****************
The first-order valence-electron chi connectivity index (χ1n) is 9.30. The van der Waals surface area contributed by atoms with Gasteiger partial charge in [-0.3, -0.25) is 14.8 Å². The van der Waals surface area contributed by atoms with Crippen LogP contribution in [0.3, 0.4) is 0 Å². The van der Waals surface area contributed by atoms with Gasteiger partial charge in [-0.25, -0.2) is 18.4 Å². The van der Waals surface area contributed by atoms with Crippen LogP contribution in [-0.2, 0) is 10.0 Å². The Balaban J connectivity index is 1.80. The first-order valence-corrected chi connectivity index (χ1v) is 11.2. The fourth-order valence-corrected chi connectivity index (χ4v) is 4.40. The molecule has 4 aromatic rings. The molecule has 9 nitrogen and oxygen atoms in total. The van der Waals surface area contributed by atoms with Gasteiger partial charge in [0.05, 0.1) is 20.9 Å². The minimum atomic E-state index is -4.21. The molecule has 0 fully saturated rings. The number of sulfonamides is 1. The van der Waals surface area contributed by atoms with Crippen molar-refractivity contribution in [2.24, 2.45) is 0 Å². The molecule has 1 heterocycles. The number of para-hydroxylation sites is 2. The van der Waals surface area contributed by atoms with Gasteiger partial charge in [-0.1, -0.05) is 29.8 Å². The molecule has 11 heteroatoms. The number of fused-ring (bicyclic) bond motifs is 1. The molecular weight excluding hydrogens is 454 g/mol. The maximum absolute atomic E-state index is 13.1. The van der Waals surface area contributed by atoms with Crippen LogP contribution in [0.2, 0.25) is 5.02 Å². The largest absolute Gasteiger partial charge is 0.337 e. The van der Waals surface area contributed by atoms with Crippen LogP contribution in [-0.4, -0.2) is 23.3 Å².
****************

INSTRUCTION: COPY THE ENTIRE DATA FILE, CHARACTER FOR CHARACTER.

The first-order valence-electron chi connectivity index (χ1n) is 9.30. The van der Waals surface area contributed by atoms with Gasteiger partial charge in [-0.3, -0.25) is 14.8 Å². The van der Waals surface area contributed by atoms with Crippen LogP contribution in [0.3, 0.4) is 0 Å². The van der Waals surface area contributed by atoms with Gasteiger partial charge in [-0.25, -0.2) is 18.4 Å². The van der Waals surface area contributed by atoms with Crippen LogP contribution in [-0.2, 0) is 10.0 Å². The Balaban J connectivity index is 1.80. The first-order valence-corrected chi connectivity index (χ1v) is 11.2. The fourth-order valence-corrected chi connectivity index (χ4v) is 4.40. The molecule has 4 aromatic rings. The molecule has 9 nitrogen and oxygen atoms in total. The van der Waals surface area contributed by atoms with Gasteiger partial charge in [0.05, 0.1) is 20.9 Å². The minimum atomic E-state index is -4.21. The molecule has 0 fully saturated rings. The number of sulfonamides is 1. The van der Waals surface area contributed by atoms with Crippen molar-refractivity contribution in [2.24, 2.45) is 0 Å². The molecule has 1 heterocycles. The number of para-hydroxylation sites is 2. The van der Waals surface area contributed by atoms with Gasteiger partial charge in [-0.1, -0.05) is 29.8 Å². The molecule has 11 heteroatoms. The number of fused-ring (bicyclic) bond motifs is 1. The molecular weight excluding hydrogens is 454 g/mol. The maximum absolute atomic E-state index is 13.1. The van der Waals surface area contributed by atoms with Crippen LogP contribution in [0.2, 0.25) is 5.02 Å². The largest absolute Gasteiger partial charge is 0.337 e. The van der Waals surface area contributed by atoms with Crippen LogP contribution in [-0.4, -0.2) is 23.3 Å².